Freshwater fish (M to P)

Locally known as sinarapan, Mistichthys luzonensis is the world’s smallest commercially available fish found only in Lakes Bato and Buhi, both of which are located in Camarines Sur [15].  Its population is currently threatened by overfishing due to high demand. Another endemic freshwater species is Nematabramis alestes found in Basilan, Busuanga, Palawan, and Zamboanga [16]. It is characterized by its silvery scales, as well as pale shades of yellow in its belly. Meanwhile, found only in North Luzon is Oryzias luzonensis or Philippine Mendaka which has a length of only 4.0 cm [17]. It used to be favored as an aquarium fish due to its silvery color, but this eventually led to it being listed as an endangered species by IUCN. Lastly, the Philippine Silver Perch (Leiopotherapon plumbeus), locally known as ayungin, is a famous Filipino staple that is found in the Philippines [18]. At first, it was only endemic to Laguna de Bay, but it was eventually translocated to Taal Lake and Sampaloc Lake during the 1950s and 1970s respectively [19]. Then, the BASIL program translocated fingerlings of said species in lakes throughout the country to mitigate its declining population also due to overfishing [20]. 

List of endemic plants in the Philippines (Q to V)

Quisumbingia merrillii is a vulnerable endemic plant species that was recorded in Benguet, Mountain Province [21,22]. Essentially, these are vines that can grow up to 2-5 meters [23]. It is notable that this is the only species under Quisumbingia. On the other hand, Rafflesia banahawensis is a parasitic plant species that has been recorded in Mount Banahaw from the boundary of Quezon and Laguna, as well as in Basey, Samar [24,25]. This plant is distinguished by its large, red petals that are marked by pale white dots, and it feeds on Tetrastigma pisicarpum [25]. Another plant species is Strongylodon macrobotrys which is found in Luzon, Mindoro, and Catanduanes [26]. Its common name, jade vine, is inspired by its leaves’ distinctive turquoise color. Moving on, Tectona philippinensis is a tree that can grow up to 15 meters and has small, bright pink flowers [27]. It is found in Batangas, Occidental Mindoro, and Cavite [27,28]. Its endangered status can be attributed to it being formerly used as fuelwood and timber, as well as its utilization for antimicrobial purposes [29]. Other interesting species found in the Philippines are those belonging to the genus Utricularia, such as U. heterosepala and U. striatula, the former which is endemic to the Philippines, specifically to Luzon, Palawan, and Sibuyan [30]. As a whole, plants belonging to Utricularia are commonly known as bladderworts. They are small carnivorous plants that prey on small organisms. Last but not the least, the critically endangered Vatica elliptica or kaladis narig is found in Zamboanga Sibugay [31]. It is a tropical hardwood that can grow up to 15 meters [32] and was considered to be nearly extinct back in 1915 [31]. Just after it was thought that the species had already gone extinct, 10 trees were surprisingly found growing in Barangay Calades from said municipality last 2014.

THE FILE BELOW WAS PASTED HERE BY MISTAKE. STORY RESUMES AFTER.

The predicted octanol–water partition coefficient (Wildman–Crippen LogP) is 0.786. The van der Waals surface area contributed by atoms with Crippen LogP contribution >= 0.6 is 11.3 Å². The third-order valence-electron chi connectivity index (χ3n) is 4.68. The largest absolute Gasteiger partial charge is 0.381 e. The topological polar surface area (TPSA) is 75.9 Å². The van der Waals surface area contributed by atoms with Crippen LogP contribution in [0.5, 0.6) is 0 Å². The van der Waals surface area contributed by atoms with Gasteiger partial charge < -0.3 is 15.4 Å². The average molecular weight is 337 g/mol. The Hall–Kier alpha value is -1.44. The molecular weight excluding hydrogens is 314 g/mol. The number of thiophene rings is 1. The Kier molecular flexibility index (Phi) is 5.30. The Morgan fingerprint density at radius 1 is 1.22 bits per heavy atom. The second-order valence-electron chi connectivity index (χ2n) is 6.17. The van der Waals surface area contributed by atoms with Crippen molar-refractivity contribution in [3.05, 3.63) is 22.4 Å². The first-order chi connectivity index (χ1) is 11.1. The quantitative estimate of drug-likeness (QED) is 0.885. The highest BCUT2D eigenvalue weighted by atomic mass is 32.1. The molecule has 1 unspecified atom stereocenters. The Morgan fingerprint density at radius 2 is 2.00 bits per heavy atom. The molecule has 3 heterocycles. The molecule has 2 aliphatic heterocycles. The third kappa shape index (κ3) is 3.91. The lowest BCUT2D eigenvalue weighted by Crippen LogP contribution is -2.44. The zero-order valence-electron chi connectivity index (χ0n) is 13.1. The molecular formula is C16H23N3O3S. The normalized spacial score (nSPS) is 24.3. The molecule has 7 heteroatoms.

Other species (W to Z) 

Other notable species which are endemic to the Philippines are as follows. First, the White-spotted flying lizard (Draco ornatus) is found in some places in Visayas and Mindanao, such as Bohol, Leyte, Samar, and Dinagat [3]. Second, Xanthoneura telesinus or skipper butterfly is distributed throughout the Philippines [33]. It is only 15 millimeters in length and has yellow-orange wings. Third, the Yellow-faced Flameback (Chrysocolaptes xanthocephalus) is a rare species of woodpecker found living in large trees in central Luzon [34]. In its entirety, the bird flaunts three colors: red for its crown, wings, and back, yellow for its head and belly, and black for its tail. Lastly, found in Basilan, Bohol, Mindanao, Samar is the brown-colored and harmless Zigzag-lined Water Snake (Rhabdophis lineatus) [3,35]. It usually lives in disturbed streams and rivers [35]. 

Each of these species has a crucial role in maintaining the ecosystem, and this explains why each one of them must be protected and conserved, especially those that are currently threatened by habitat loss, climate change, and anthropogenic activities. 

References